Tea-totaling party animals are crying the mantra of the Ghosts of Conservatives-past, "Blankety blank blank will change our American way of life!" Now all the president's men and women -- especially the Blue Dogs -- are not-so-discretely inching away -- some are bolting -- from two heinous words: "public" and "option."
What is the American way of life, anyway?
Earlier this year, my dad was diagnosed with cancer.
It turned out the cancer hadn't spread, so it was treatable. The treatment requires daily drives to Sloan Kettering Hospital in New York City for 10 weeks. Each visit easily costs in the thousands. Now, multiply thousands by 50 visits. His treatment would cost at least $50,000 without insurance!
I asked my parents how they are paying for the treatment. Guess what they said: "Medicare and The NJ State Teachers Annuity and Pension fund" -- two government-run plans. No panels decided his treatment. No dropping of the insurance because of any preconditions. And guess what? No rationing.
Dad continued, "It's a good thing I was an educator in New Jersey where educators' pensions cover health insurance." If he had continued to teach in Pennsylvania where he launched his career, he would have had to purchase private insurance. There's a good chance that a private insurance company would have (or could have) dropped his coverage or rationed it.
I asked him, "If we lived in Pennsylvania, you could have been bankrupted by your diagnosis?"
"Yes," he replied.
Tears welled up in my eyes at the thought. The need for health reform hit home.
"What about all those people who don't have government-run plans," I thought, "people whose insurance companies pick and choose their treatment or drop them when they fear they'll actually have to pay out? What about the 14,000 people per day who are losing their health insurance?" This is the current American way of life. My question is why would anyone want to preserve it?
This summer I met Scott and Hillary, a couple from Northern Ireland. Their son landed in the hospital for several weeks this past year. The cost would have been tens of thousands of dollars in the U.S., but Ireland has universal health care. So the cost was $0. Yes, zero. Nada. Ningún. Nothing.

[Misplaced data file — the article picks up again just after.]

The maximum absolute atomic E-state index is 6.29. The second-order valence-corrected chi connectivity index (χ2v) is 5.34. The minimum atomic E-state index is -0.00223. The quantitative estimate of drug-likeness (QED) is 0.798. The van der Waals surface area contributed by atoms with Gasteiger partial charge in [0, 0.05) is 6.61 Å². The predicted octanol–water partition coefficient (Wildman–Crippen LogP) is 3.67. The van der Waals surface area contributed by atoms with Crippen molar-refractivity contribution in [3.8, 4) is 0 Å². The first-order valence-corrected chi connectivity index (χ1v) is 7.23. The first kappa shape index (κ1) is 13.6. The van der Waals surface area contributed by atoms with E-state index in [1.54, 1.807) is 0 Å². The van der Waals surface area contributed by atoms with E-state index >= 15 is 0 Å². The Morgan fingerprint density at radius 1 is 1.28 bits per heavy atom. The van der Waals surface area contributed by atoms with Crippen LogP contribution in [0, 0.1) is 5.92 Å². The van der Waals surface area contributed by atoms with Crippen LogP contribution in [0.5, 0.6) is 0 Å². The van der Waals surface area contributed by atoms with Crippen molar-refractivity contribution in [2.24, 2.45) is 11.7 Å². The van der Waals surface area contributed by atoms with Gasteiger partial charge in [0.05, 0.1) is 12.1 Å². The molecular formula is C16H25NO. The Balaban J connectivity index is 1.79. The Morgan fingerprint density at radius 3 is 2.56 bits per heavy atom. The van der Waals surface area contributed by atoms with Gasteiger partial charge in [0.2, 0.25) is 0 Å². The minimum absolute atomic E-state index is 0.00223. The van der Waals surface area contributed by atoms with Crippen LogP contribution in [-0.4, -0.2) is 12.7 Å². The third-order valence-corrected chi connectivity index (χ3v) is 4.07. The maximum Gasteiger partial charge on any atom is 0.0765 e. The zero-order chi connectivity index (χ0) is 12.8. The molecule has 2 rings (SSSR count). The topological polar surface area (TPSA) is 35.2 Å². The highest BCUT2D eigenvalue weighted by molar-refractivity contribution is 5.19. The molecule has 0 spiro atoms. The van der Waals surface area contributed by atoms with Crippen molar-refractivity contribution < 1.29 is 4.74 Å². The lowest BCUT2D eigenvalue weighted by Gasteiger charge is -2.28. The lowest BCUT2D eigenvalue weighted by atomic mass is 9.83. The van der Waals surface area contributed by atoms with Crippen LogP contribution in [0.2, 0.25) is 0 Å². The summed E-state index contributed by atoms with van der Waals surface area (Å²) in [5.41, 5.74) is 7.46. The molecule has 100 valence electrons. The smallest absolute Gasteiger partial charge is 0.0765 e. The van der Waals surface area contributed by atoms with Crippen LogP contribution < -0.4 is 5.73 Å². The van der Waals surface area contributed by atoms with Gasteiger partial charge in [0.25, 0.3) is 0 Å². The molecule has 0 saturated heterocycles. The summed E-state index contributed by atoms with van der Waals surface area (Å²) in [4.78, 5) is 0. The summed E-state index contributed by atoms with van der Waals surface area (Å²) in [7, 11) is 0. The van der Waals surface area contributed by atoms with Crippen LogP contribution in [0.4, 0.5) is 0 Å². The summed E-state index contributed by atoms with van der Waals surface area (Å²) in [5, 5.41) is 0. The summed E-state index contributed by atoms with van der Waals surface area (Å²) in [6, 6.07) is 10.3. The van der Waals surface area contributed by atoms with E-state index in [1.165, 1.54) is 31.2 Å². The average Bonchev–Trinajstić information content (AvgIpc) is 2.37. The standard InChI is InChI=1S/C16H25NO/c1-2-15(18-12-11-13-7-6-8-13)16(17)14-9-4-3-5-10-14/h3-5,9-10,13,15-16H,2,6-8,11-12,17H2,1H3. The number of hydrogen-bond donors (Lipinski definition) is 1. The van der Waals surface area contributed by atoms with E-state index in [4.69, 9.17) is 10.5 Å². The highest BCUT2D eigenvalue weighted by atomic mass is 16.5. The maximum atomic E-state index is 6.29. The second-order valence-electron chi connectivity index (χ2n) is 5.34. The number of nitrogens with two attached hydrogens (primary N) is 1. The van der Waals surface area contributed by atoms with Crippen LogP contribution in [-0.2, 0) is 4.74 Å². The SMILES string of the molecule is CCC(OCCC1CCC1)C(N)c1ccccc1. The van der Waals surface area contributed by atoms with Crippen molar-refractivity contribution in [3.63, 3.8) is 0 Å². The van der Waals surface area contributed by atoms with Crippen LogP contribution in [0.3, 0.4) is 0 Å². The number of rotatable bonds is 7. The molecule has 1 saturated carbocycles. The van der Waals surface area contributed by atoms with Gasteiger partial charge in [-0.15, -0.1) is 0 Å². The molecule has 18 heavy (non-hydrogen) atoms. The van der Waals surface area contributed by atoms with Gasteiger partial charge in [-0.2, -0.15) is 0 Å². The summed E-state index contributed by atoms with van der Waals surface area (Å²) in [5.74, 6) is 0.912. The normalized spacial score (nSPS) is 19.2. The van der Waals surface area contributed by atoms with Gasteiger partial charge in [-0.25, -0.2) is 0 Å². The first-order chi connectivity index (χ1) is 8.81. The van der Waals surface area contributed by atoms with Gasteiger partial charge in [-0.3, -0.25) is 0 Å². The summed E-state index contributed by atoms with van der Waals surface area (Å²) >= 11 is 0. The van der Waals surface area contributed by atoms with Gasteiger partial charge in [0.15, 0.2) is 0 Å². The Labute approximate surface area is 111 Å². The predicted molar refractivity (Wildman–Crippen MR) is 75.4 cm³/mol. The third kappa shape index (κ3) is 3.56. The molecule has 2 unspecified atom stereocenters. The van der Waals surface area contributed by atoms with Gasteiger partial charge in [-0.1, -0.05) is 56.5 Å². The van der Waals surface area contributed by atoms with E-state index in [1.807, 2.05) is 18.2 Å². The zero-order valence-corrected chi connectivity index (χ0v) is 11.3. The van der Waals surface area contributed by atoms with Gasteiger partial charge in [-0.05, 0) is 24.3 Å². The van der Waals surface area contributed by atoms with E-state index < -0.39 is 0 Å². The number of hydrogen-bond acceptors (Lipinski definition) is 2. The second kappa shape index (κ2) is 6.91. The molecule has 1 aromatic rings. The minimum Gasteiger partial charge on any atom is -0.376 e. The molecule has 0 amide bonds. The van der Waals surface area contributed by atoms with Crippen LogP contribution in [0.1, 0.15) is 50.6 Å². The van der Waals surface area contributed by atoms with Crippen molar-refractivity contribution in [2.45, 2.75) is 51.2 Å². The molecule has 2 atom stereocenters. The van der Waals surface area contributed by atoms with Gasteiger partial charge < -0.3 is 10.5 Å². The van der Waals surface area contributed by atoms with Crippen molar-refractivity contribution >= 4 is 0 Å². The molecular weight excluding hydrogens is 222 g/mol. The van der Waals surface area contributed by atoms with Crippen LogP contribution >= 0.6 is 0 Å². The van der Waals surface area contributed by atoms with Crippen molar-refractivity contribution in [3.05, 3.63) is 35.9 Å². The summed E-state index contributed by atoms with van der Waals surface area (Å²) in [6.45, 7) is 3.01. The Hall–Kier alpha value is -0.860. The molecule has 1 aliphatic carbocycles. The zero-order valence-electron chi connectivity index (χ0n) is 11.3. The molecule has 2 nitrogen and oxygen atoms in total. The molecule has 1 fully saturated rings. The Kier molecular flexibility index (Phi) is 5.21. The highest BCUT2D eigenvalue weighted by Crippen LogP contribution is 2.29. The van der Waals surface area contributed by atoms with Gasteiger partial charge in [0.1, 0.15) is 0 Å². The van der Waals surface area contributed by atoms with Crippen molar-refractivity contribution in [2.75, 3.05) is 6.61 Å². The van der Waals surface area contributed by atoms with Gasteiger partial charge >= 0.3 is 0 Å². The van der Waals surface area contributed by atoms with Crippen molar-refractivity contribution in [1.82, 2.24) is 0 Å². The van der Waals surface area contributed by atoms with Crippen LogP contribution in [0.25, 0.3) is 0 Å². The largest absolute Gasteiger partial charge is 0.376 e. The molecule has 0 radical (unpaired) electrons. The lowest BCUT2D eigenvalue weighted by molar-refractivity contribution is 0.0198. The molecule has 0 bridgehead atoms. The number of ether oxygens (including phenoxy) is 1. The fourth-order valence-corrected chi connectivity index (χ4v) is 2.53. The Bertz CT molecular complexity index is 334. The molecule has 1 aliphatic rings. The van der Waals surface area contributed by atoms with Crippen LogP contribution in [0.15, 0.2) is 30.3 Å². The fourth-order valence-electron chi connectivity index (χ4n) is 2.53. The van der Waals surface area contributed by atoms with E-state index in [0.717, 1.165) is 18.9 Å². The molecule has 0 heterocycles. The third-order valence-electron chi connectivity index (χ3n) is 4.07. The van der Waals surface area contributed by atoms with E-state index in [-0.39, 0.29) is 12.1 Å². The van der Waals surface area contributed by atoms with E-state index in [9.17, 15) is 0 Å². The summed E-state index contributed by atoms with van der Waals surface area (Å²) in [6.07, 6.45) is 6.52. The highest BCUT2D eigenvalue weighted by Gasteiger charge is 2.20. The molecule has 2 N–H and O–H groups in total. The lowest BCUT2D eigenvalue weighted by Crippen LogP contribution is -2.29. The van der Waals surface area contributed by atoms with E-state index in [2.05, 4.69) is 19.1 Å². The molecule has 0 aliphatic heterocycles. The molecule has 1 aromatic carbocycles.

Scott asked me with Irish lilt singing: "If Ireland can do this, certainly the United States -- the richest single country on the planet -- can find a way to do it."
America is the last developed country in the world NOT to provide health care for all of its citizens. The issue is not our ability. It is our will.
In essence, those who say they want to "preserve" this way of life are saying they want to preserve a system that offers the good life for some and whatever-life-you-can-afford for others.
I say, "How dare the tea-totaling partiers plant themselves in the land of self-righteous theoretical conjecture at the expense of real human lives -- lives born from the mind of God?"
They say, "A public option will mean 'big government' and the end of the American way of life. It will present private insurance companies with competition."
"And that's a bad thing, how?" I wonder.
They answer: "Private companies won't be able to keep up with the competition."
"Isn't that market-based capitalism?" I counter. "Isn't it a basic principle of market-based capitalism that competition drives industries to produce better services more efficiently? Wouldn't that be a good thing for the health-care industry and for Americans' health? And, by the way, what does it say about 'big government' that you're afraid that it will be more efficient and better quality than our current 'way of life'?"
Now, all the president's Blue Dogs and all the president's Lions must put health reform back to together again. We entreat you, don't be swayed by the wind. Lead America to a new and better "way of life" -- one that truly values life enough to ensure that every American has a fair shake at preserving theirs.
Lisa Sharon Harper is the executive director of New York Faith & Justice and author of Evangelical Does Not Equal Republican ... or Democrat.